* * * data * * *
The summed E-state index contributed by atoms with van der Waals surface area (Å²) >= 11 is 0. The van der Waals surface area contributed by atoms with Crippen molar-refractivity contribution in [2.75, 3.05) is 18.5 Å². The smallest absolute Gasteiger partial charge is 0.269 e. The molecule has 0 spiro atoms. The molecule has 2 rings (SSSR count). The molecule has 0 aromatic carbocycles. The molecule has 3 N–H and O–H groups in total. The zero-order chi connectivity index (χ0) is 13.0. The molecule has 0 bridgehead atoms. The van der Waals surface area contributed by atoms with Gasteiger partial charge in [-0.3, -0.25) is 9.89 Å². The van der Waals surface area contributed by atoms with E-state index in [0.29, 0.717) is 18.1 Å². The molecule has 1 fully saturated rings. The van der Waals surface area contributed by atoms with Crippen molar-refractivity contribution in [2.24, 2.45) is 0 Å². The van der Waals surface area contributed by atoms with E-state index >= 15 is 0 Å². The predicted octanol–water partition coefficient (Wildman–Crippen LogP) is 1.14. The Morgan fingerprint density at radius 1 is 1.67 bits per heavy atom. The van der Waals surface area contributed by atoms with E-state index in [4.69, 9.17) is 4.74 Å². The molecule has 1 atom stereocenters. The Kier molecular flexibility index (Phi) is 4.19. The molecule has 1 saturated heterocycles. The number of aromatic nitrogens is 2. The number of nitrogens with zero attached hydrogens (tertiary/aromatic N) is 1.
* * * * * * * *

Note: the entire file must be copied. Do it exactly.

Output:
The summed E-state index contributed by atoms with van der Waals surface area (Å²) >= 11 is 0. The van der Waals surface area contributed by atoms with Crippen molar-refractivity contribution in [2.75, 3.05) is 18.5 Å². The smallest absolute Gasteiger partial charge is 0.269 e. The molecule has 0 spiro atoms. The molecule has 2 rings (SSSR count). The molecule has 0 aromatic carbocycles. The molecule has 3 N–H and O–H groups in total. The zero-order chi connectivity index (χ0) is 13.0. The molecule has 0 bridgehead atoms. The van der Waals surface area contributed by atoms with Gasteiger partial charge in [-0.3, -0.25) is 9.89 Å². The van der Waals surface area contributed by atoms with E-state index in [0.29, 0.717) is 18.1 Å². The molecule has 1 fully saturated rings. The van der Waals surface area contributed by atoms with Crippen molar-refractivity contribution in [2.24, 2.45) is 0 Å². The van der Waals surface area contributed by atoms with E-state index >= 15 is 0 Å². The predicted octanol–water partition coefficient (Wildman–Crippen LogP) is 1.14. The Morgan fingerprint density at radius 1 is 1.67 bits per heavy atom. The van der Waals surface area contributed by atoms with E-state index in [4.69, 9.17) is 4.74 Å². The molecule has 1 atom stereocenters. The Kier molecular flexibility index (Phi) is 4.19. The molecule has 1 saturated heterocycles. The number of aromatic nitrogens is 2. The number of nitrogens with zero attached hydrogens (tertiary/aromatic N) is 1.